Canlyniadau 3601–3617 o 3617 ar gyfer speaker:Tom Harris

Public Bodies (16 Tach 2001)

Tom Harris: Will the hon. Gentleman explain how a more fair distribution of seats in the other place could be achieved through the hereditary principle?

Public Bodies (16 Tach 2001)

Tom Harris: It is a fact that more hereditary peers live outside London, in proportionate terms, than those whom the Prime Minister has recommended for ennoblement in the past four years. The President of the Council, in bringing forward the Government's proposals for reform of the House of Lords, has looked for regional representation, by election as well as nomination, and I congratulate him on that....

Public Bodies (16 Tach 2001)

Tom Harris: My hon. Friend's points about accessibility to quangos have a parallel in the debate about encouraging women to enter Parliament, and I know that she has been involved in efforts to encourage women to stand as candidates. Those efforts have failed to the extent that we have had to change the law to make all-women shortlists legal. Is not what she suggests simply the same old method that has...

Public Bodies (16 Tach 2001)

Tom Harris: Does the hon. Gentleman agree that, rather than suspecting some evil conspiracy behind the figures, we should consider whether the Government have not done what all Governments do and simply appointed people who are willing to serve on these bodies? More often than not, those people already have an interest in public service, which usually means that they are engaged in some form of political...

Public Bodies (16 Tach 2001)

Tom Harris: The hon. Gentleman has been frank about the Conservative Government's policy of putting Conservative party placemen and placewomen into quangos because they had a mandate from the electorate. During the 1980s, the Conservative party never had a mandate to govern Scotland. Did not its enthusiasm for putting Conservative party spokesmen on health boards and various quangos in Scotland lead to...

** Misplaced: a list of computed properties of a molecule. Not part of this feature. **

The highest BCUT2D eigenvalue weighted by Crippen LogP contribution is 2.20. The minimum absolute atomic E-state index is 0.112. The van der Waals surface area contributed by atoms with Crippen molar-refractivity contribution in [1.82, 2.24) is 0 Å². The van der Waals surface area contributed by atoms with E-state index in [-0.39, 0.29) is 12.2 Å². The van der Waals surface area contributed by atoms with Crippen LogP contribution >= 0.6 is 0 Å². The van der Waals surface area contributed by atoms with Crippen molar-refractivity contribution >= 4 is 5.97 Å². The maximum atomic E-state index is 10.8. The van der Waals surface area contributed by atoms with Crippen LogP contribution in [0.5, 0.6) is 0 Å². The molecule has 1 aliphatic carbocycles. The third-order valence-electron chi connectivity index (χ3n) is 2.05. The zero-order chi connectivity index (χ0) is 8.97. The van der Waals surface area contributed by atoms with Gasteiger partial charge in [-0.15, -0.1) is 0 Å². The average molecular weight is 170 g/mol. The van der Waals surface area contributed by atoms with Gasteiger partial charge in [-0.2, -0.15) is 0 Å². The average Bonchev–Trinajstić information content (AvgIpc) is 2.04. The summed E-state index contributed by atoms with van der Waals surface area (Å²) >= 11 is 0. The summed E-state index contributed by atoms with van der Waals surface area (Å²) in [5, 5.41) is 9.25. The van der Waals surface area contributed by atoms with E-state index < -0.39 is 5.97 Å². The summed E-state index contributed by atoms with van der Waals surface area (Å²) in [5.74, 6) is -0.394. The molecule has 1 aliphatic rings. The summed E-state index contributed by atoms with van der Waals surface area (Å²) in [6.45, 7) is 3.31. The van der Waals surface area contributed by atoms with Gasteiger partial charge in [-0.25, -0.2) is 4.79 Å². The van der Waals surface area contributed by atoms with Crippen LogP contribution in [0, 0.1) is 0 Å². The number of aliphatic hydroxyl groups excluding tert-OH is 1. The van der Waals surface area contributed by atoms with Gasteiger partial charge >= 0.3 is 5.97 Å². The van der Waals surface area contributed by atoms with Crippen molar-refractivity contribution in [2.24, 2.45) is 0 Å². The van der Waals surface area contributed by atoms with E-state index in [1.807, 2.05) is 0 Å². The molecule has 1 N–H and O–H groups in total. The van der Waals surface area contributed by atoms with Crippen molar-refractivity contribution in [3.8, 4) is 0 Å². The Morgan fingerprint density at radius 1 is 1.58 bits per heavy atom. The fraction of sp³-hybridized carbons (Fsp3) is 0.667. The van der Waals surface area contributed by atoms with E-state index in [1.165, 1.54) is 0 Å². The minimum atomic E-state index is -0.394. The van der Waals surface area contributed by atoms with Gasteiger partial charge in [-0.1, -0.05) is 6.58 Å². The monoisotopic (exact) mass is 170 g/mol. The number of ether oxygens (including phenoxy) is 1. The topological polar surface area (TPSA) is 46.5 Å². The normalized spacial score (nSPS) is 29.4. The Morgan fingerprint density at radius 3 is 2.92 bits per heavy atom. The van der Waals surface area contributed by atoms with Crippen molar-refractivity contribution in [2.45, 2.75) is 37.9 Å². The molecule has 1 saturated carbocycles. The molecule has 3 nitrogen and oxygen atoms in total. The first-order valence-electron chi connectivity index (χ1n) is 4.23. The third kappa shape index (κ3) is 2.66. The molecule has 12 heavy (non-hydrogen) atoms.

Public Bodies (16 Tach 2001)

Tom Harris: I shall try to restrict my interventions. Can the hon. Gentleman confirm that it is now the policy of the Conservative party not to set up any new taskforces if it wins the next general election?

Pwyllgor Mesur Cyhoeddus: Proceeds of Crime Bill: Clause 6 - Making of order (15 Tach 2001)

Tom Harris: Does the hon. Gentleman agree that a criminal lifestyle is correctly defined with regard not to tattoos, cars or taste in clothes, but to the inability to prove that the money spent on such luxuries was earned legally?

Pwyllgor Mesur Cyhoeddus: Proceeds of Crime Bill: Clause 6 - Making of order (15 Tach 2001)

Tom Harris: Now may be the proper time to give an example—given to me by my hon. Friends the Members for Glasgow, Pollok (Mr. Davidson) and for Glasgow, Anniesland (John Robertson)—of one of the problems that has been caused by the existing system, under which the Crown Office in Scotland has discretionary powers. Several months ago, Strathclyde police sought a confiscation order for a convicted drug...

Oral Answers to Questions — Scotland: Voter Registration ( 6 Tach 2001)

Tom Harris: What steps she is taking to encourage people in Scotland to register to vote.

Oral Answers to Questions — Scotland: Voter Registration ( 6 Tach 2001)